by a sex couching 
me since I turned 

accepting no!s grew 
effortless as 
soaking impurity

into napkins
I hear the aarthi bells 
ring a chiaroscuro 
injustice clotted 

in the toilet-
no kunkum for me,
god knows there is 
enough red!
in a blazing 

God knows?


A canopy of umbrellas ungreets me
in your back garden, somewhere a gate

screams for oil hinging on lost years. Rusted
keys quieten in my pocket,

not fitting a new hole

illicitly with excuses. In another world, bells
peal into rings with invisible cracks, shimmering

on jaded eyeballs of the woman who did not
attend. Did not RSVP. Did not exist? Perhaps, 

time had locked her 

intuition with unheeded prophecies. Last

night, you cried of 
dandruff on antlers, wandering trousers, second class 

train tickets to the moon, being
trapped in my dream, nobody woke but I

had hoisted those umbrellas during
a petrified 4am drenched in sweaty palms

No one else to smile a litany
of reassurances; the sun would rise again,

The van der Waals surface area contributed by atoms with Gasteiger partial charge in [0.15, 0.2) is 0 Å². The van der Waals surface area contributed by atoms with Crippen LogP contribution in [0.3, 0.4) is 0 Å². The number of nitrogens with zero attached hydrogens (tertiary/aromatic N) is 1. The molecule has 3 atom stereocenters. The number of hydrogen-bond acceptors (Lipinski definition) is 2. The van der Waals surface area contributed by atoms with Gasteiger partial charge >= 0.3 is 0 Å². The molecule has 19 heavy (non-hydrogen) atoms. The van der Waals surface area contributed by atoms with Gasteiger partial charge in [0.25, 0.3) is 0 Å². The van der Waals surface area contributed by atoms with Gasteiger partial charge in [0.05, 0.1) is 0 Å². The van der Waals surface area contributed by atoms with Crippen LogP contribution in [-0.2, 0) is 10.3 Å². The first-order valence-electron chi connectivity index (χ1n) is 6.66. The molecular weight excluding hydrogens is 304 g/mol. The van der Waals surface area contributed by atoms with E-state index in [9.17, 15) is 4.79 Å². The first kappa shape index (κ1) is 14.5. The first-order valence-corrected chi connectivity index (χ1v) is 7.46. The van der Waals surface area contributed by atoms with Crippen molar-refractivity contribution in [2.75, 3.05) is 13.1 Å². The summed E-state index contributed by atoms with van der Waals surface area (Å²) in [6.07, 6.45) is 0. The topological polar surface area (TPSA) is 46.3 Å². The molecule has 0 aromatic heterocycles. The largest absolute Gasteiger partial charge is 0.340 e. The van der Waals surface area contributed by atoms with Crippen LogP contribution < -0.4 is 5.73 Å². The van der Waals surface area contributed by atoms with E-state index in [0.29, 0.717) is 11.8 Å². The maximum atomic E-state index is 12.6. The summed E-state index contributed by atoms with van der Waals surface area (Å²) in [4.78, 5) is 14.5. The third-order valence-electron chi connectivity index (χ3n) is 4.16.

I would need shade again, or sunscreen

SPF 99 to shield us from your burn.


Tell me who he is, gasping 
                   for light with a thirst 
                                                          so unquenchable
                   even a million suns cannot drench 
                                                  in enlightenment
does he not realize your diamond 
                                      heart shines 
in his grief with a passion
                                              that could kill?
        not him.
                       never him.
He shall not mourn the shattered 
only fleetingly bask in the glory 
of their
                brilliance to burn 
                                                  other virgin souls.

Poetry by Anuradha Rao

Anuradha Rao’s poetry has appeared or is forthcoming in Journeys, Inspired by Tagore, Cake Magazine, Peace, The Literary Nest and Women Artists’ Datebook. She is a recipient of the Wingword Poetry Prize, awarded to 33 talented young poets in India. She enjoys contemporary fiction, and is currently based out of Chennai. 

Context for "Stained": In many parts of India even today, menstruating women are not allowed to enter temples or participate in religious activities.

aarthi: a prayer offered to god       

kunkum: a red powder applied on the forehead, associated with sacredness